Psych Gumbo: Seasonal Affective Disorder brings sadness, disrupts daily life as winter approaches

Holly Peek, Staff Columnist

The following is an opinion article, and opinion articles do not reflect the views of The Tulane Hullabaloo.

The days are getting shorter, the sunshine fades faster and the winter chill will soon arrive on Tulane’s campus. While the winter weather brings with it the anticipation of holiday vacations and festive cheer, it can also be a stressful time for college students as final exams draw near.

Unfortunately for many students, the darker fall and winter days can also trigger depression. Seasonal Affective Disorder, also known as Major Depressive Disorder with a seasonal pattern, appears most commonly in the late teens and early 20s, with prevalence rates in college students ranging from 5 to 13 percent.

SAD symptoms occur in the late fall and early winter months and remit during the sunnier days of spring and summer. Symptoms of SAD are often similar to those of major depression, including feelings of sadness, low energy, losing interest in enjoyable activities, problems sleeping, changes in appetite, feeling sluggish or agitated, difficulty concentrating or having thoughts of death or suicide. Symptoms that are more specific to winter-onset SAD include irritability, tiredness, oversleeping, cravings for foods high in carbohydrates and weight gain.

The patterns of decreased sunlight can affect our own biological clocks and trigger these symptoms. The amount of melatonin released into our bloodstream is dependent on light. When we experience a lot of sunlight throughout the day, as in the spring and summer months, our melatonin is released at lower levels. When there are fewer hours of light during the day, as in the fall and winter months, our bodies release more melatonin into the bloodstream. Increased melatonin can cause a decrease in body temperature and SAD symptoms such as sluggishness and loss of energy level. Serotonin levels are also thought to be responsible for the development of SAD.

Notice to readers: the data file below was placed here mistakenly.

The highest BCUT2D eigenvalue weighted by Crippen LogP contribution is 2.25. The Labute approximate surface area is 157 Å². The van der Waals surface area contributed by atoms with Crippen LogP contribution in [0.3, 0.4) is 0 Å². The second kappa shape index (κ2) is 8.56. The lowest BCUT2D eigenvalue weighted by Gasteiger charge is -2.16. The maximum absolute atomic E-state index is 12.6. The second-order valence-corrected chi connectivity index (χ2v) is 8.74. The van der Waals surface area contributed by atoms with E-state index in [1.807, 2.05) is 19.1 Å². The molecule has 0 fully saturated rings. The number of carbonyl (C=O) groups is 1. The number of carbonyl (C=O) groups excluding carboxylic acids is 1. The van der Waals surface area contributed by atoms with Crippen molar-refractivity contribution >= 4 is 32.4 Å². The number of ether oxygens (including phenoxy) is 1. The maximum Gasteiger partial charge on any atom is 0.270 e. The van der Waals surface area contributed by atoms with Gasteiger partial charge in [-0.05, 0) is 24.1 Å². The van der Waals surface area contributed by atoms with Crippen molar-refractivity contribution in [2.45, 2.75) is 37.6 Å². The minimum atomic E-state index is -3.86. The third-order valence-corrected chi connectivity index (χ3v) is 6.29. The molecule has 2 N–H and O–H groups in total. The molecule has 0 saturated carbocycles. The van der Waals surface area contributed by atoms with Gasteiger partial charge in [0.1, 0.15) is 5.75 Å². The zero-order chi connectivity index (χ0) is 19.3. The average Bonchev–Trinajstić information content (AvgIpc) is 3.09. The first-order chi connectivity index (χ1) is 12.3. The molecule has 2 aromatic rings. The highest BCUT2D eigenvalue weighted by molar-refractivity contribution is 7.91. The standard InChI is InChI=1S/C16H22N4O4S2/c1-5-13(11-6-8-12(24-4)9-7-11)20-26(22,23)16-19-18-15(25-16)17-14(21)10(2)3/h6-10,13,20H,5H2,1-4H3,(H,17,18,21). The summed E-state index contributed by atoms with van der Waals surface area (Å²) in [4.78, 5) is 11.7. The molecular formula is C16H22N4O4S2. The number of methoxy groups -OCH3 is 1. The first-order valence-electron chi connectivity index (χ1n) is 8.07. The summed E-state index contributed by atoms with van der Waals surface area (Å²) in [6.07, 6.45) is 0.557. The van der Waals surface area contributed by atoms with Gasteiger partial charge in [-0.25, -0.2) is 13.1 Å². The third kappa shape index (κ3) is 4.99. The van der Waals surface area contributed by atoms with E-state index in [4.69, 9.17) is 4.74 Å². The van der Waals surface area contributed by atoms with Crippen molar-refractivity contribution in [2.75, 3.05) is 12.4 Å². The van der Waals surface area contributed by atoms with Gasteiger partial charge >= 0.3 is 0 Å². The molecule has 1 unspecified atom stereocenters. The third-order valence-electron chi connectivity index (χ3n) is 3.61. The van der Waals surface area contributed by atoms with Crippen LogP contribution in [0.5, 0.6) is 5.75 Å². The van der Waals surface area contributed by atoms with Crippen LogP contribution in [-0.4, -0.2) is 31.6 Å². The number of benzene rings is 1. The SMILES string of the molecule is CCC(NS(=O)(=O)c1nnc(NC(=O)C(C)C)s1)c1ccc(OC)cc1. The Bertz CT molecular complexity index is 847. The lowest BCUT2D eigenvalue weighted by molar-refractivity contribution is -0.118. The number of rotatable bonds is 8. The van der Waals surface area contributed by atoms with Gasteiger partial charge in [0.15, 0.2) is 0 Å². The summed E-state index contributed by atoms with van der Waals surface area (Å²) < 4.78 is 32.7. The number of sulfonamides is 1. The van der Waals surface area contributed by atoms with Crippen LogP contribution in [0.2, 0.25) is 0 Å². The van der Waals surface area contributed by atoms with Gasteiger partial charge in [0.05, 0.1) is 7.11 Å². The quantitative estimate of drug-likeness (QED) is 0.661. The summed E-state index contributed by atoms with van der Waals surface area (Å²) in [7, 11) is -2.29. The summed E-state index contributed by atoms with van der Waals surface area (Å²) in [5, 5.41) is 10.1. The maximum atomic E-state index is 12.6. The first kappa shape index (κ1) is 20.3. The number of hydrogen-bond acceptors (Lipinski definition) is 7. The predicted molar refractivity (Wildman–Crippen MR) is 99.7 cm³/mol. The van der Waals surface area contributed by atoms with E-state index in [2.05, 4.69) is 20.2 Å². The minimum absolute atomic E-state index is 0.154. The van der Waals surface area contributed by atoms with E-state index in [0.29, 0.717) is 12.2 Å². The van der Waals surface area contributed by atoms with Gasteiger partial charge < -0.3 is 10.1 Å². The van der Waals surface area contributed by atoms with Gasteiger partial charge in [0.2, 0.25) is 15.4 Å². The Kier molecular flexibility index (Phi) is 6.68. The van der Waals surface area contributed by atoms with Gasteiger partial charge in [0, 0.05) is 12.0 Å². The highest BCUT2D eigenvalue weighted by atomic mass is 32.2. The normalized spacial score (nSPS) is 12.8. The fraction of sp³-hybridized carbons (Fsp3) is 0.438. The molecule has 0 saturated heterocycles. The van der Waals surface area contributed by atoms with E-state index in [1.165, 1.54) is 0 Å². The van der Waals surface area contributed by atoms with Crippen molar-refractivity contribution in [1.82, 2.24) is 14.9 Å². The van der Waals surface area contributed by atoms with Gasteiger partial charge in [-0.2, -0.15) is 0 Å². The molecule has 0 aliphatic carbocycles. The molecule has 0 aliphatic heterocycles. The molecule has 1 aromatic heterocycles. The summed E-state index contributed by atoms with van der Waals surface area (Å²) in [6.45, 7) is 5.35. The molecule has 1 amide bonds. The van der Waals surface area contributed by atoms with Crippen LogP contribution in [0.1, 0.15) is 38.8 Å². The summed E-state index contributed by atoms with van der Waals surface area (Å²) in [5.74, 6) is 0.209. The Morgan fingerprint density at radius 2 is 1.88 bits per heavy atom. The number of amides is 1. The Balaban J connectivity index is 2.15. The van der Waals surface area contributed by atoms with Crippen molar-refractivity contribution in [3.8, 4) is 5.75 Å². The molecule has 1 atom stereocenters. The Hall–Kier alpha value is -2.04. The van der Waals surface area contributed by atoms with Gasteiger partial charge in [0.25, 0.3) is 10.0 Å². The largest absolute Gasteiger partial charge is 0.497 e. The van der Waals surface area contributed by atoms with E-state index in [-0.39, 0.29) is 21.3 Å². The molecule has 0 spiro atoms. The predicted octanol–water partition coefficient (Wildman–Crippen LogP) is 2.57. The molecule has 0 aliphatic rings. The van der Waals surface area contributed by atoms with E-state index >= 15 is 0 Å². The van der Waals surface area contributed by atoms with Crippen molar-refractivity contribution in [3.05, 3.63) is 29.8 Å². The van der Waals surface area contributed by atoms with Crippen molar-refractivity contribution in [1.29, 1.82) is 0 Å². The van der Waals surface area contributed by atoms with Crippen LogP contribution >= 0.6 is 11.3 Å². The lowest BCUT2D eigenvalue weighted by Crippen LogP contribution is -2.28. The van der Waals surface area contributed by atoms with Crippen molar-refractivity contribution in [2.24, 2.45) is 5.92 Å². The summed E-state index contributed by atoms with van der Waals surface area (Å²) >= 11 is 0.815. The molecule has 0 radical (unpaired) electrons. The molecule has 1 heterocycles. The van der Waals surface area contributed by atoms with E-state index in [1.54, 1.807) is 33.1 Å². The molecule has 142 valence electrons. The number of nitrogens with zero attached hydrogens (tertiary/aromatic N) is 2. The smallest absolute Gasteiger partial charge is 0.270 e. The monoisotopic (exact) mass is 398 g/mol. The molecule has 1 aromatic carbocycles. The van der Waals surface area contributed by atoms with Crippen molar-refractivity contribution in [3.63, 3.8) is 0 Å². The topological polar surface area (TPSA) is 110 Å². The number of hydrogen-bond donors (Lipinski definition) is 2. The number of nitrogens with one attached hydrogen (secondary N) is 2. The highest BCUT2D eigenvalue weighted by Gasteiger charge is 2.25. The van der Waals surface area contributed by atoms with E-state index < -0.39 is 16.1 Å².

Strategies that can be used to improve symptoms of these winter blues include outdoor and aerobic exercise. Aerobic exercises help alleviate symptoms because physical activity can raise serotonin levels and reduce stress. Outdoor exercise can be beneficial, even when overcast, to increase exposure to natural sunlight. If outdoor exercise in cold weather isn’t feasible, taking a longer route when walking to class can also increase sunlight exposure. 

Taking advantage of daylight hours by altering sleep patterns is essential. This can include waking up with the sunrise, avoiding napping during the day and keeping a regular sleep schedule, even on the weekends. Inconsistent sleeping hours and oversleeping can cause increases in melatonin levels during sleep, contributing to depressed feelings.

Symptoms of SAD can often be severe enough to alter a person’s daily life, despite incorporation of these strategies. Complications can include suicidal thoughts or behavior, social withdrawal, school or work problems and substance abuse. Students should know to seek help if symptoms persist. Mental health professionals can determine if medications, such as antidepressants, or other treatments, such as light therapy, are necessary. For more help or information, visit Tulane’s Counseling and Psychological Services.

Holly Peek, MD/MPH, is a third year psychiatry resident at Tulane University School of Medicine. She can be contacted through her website at or [email protected]